Background: Sexual risk for HIV is stratified by sexual role and activities, particularly presenting a higher risk for receptive partners due to biological vulnerabilities. Sexual role-based identity among Latino men who have sex with men (MSM) often coincides with assumptions regarding power dynamics between sexual partners. Latino MSM often associate pasivo (receptive) roles with less power in the dyad whereas activo (insertive) roles are associated with more power. A more granular understanding of the role socio-economic status (SES) plays in power dynamics, and thus HIV risk, is warranted given the identity-based oppression faced by Latino MSM. Our study aimed to explore the implications of SES for sexual activities among Latino immigrant MSM.
Methods: Our sample included 350 Brazilian, Colombian, and Dominican immigrant MSM residing in New York City. We estimated SES differential using participants’ responses on questions gauging their sex partner’s education and income compared to their own. We categorized SES as favoring the participant, the partner, or equal between partners. Participants also reported their participation in a series of sexual activities during the most recent sexual encounter with a single partner.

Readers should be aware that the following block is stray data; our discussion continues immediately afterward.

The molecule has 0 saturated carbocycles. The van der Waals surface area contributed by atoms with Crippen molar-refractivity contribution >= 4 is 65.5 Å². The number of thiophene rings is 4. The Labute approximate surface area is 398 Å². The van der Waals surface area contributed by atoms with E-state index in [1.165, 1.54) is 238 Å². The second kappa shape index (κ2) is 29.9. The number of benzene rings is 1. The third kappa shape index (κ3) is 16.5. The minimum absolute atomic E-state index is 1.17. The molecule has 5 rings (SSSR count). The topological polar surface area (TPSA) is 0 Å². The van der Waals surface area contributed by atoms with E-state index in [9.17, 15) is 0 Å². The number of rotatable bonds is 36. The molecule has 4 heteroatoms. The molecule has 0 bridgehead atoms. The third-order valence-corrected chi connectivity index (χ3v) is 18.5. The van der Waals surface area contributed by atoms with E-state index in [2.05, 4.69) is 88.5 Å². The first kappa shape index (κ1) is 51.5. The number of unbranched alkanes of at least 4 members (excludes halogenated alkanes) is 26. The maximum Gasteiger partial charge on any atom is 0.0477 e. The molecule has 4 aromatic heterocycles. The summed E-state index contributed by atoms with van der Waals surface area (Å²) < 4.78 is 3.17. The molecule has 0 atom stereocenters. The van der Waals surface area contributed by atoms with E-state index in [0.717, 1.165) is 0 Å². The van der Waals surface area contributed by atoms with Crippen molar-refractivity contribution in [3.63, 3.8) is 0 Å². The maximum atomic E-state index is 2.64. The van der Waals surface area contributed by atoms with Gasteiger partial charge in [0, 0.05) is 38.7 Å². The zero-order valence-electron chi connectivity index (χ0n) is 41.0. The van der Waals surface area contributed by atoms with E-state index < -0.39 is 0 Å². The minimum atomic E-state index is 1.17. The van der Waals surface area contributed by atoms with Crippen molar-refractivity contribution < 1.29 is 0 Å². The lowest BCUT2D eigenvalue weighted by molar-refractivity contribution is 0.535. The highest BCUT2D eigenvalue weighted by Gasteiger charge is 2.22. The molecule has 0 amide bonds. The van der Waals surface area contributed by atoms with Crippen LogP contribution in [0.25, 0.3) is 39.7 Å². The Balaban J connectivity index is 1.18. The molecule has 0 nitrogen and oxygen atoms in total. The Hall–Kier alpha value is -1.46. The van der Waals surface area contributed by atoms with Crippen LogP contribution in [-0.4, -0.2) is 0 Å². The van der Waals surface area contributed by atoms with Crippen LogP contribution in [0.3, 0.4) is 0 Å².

Results: Regarding SES differentials, 24% of participants had a higher SES than their partner, 40.9% had a lower SES, and 35.1% reported equal SES. A series of logistic regressions revealed that, as compared to participants with higher or equal SES, participants with lower SES than their sexual partner were more likely to receive oral sex and manual stimulation of their penis and anus by their sexual partner. They were also less likely to penetrate or ejaculate in their partner’s anus. They were not more or less likely to receive anal penetration or ejaculation in their anus from their sexual partner.
Conclusions: Although participants with lower SES were more likely to receive oral and manual stimulation, it did not confer an increased risk of HIV through receptive anal intercourse. The conceptualization of dyadic power between activo and pasivo partners was not aligned with SES. To minimize the influence of SES on HIV risk, user-controlled forms of protection such as PrEP may be more of an acceptable option for Latino immigrant MSM.